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In-Depth Interview: New Photo Book Sheds Light on Evils of Slavery

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Rich Cahan, former photo editor of the Chicago Sun-Times, returns to talk about River of Blood: American Slavery from the People Who Lived It.Some 70 years after emancipation, a team of unemployed writers and journalists located over 300 formerly enslaved African Americans, captured their unvarnished stories about life under slavery, and took photo portraits of many of their subjects.

Sarah Frances Shaw Graves, John W Fields

Sarah Frances Shaw Graves and John W. Field. Photo credit: River of Blood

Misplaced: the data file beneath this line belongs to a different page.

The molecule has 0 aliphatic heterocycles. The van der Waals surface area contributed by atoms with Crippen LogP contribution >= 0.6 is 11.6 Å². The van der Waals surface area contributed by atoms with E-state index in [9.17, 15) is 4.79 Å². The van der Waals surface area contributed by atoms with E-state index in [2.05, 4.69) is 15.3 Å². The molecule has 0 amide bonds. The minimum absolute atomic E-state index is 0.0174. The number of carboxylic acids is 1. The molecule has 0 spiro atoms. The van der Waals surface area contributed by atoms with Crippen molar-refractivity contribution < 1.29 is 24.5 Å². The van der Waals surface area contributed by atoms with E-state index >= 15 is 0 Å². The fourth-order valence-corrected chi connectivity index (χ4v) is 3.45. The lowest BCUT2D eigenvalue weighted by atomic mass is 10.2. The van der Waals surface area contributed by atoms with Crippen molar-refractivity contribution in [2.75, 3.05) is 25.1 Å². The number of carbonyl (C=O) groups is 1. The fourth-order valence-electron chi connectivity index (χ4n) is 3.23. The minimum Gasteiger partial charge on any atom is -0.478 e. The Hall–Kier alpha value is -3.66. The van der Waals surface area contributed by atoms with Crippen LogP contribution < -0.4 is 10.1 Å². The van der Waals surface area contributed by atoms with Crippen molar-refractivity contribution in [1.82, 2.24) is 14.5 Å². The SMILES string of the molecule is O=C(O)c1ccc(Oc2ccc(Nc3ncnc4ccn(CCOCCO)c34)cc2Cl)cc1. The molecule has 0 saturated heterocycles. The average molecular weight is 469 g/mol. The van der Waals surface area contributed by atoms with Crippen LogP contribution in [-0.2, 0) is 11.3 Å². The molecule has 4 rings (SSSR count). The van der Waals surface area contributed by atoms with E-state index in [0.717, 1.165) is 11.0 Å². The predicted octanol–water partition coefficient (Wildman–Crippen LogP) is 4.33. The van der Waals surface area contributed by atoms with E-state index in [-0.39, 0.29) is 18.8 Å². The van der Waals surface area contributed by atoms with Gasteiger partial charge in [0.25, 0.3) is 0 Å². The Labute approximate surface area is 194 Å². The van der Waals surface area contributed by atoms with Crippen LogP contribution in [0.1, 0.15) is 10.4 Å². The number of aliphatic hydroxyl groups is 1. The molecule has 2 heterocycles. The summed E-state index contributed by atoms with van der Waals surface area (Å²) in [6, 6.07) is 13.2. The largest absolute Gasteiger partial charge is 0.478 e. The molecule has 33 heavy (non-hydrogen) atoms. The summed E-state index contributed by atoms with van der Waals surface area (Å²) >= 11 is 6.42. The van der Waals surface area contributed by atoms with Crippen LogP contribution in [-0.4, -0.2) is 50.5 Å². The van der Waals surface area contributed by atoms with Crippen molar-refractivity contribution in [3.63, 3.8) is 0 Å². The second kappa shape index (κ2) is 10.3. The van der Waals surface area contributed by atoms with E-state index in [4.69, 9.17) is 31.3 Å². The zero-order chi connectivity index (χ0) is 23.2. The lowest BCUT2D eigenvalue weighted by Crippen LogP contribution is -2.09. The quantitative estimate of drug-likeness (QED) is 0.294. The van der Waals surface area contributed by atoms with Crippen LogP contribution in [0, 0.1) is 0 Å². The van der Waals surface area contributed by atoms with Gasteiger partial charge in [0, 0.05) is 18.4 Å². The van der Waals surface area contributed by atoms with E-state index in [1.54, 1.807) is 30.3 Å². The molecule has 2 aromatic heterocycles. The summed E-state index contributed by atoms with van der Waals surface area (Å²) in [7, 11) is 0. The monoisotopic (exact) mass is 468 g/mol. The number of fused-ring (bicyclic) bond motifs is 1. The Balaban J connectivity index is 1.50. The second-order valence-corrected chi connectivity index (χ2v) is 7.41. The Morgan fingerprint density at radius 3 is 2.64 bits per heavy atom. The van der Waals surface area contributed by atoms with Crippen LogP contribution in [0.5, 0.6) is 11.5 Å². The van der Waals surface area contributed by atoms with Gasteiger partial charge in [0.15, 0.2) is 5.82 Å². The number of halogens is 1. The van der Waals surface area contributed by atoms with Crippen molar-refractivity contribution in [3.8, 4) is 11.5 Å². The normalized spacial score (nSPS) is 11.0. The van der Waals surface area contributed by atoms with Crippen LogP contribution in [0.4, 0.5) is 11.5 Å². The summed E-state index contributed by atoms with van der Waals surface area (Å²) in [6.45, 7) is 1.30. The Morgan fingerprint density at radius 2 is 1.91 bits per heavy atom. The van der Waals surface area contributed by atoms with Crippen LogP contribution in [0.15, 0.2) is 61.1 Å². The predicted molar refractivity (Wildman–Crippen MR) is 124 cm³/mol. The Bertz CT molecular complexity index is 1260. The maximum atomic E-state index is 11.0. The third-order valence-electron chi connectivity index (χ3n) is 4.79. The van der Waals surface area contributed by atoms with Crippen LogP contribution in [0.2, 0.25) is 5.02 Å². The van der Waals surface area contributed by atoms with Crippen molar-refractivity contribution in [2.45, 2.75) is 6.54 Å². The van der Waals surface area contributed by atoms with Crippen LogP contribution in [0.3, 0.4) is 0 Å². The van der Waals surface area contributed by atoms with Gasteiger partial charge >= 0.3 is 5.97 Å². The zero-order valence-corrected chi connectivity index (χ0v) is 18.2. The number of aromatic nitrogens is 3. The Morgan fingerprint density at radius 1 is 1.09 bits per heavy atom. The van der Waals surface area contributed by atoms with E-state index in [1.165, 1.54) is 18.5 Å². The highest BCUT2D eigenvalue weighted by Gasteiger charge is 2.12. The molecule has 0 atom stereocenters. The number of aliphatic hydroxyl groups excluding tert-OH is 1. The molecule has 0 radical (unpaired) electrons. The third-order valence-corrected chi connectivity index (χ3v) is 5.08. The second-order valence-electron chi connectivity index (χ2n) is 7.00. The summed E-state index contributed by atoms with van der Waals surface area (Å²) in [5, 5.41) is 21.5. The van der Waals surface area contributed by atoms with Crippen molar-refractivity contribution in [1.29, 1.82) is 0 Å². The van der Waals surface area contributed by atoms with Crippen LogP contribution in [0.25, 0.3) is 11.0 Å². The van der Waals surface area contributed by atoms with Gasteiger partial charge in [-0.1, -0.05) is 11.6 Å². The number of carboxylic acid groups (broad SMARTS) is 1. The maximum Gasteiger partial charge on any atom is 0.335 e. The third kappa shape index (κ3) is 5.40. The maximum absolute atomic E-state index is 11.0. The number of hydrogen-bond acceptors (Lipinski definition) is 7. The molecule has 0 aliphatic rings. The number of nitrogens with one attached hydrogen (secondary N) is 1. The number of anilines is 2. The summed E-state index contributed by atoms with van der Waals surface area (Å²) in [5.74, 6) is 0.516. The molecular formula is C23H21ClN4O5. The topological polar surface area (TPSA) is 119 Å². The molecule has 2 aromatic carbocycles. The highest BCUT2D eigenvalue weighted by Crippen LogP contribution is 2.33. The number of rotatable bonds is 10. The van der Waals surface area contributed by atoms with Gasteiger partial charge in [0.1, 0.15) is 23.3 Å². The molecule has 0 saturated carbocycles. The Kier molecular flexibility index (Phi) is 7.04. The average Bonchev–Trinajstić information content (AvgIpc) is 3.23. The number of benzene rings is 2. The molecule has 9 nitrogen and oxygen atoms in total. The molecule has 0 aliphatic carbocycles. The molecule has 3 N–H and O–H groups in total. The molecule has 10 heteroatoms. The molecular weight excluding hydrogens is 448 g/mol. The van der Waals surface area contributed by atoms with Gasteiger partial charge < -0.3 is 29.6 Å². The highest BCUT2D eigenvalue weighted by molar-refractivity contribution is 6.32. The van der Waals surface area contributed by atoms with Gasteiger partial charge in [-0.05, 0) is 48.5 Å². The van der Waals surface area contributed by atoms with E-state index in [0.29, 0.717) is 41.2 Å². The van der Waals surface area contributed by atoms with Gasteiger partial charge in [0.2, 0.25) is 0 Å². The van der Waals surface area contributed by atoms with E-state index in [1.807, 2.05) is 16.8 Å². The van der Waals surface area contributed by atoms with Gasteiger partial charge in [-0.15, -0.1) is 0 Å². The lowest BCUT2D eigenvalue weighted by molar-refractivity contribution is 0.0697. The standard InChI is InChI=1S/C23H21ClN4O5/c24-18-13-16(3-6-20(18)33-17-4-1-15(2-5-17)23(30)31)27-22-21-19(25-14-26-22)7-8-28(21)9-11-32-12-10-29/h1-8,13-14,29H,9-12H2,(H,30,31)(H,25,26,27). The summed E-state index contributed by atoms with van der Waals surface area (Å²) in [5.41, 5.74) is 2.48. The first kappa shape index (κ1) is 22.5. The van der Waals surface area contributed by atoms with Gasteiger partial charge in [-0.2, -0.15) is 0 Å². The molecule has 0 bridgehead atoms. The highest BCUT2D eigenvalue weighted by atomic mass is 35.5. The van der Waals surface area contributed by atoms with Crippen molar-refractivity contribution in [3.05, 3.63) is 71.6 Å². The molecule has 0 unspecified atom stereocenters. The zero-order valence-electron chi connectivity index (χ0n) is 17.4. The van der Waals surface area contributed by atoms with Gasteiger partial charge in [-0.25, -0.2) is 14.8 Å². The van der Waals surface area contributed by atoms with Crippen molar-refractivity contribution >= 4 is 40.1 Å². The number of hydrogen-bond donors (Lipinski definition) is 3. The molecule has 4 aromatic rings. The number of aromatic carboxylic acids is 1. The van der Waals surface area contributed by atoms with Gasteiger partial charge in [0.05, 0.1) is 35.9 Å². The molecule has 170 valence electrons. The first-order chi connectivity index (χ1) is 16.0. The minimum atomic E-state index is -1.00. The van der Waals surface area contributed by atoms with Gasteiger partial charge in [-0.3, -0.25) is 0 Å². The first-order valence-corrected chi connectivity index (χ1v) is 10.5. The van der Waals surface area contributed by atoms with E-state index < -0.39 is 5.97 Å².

Their work is the subject of a new book whose publication coincides with the start of Black History Month. River of Blood brings the reader candid and searing comments that were captured verbatim in the original dialects of the Deep South. Laying bare the pain and humiliation of their treatment, their voices describe the relentless degradation they were subjected to every day: whippings, being fed like hogs, and brutal separations from their loved ones when they were sold as “chattel property” at auctions or transferred to new owners as wedding gifts.

Wes Brady, James Martin

Wes Brady (left), James Martin (right). Photo credit: River of Blood

Richard Cahan, retired photo editor of the Chicago Sun-Times, co-edited this powerful volume with Michael Williams, and shares these important stories from River of Blood in this podcast.

*River of Blood: American Slavery From the People Who Lived It: Interviews & Photographs of Formerly Enslaved African Americans (CityFiles Press, January 2020), edited by Richard Cahan and Michael Williams, features photos by Dorothy Lange and a foreword by Adam Green.

This podcast was first released at WhoWhatWhy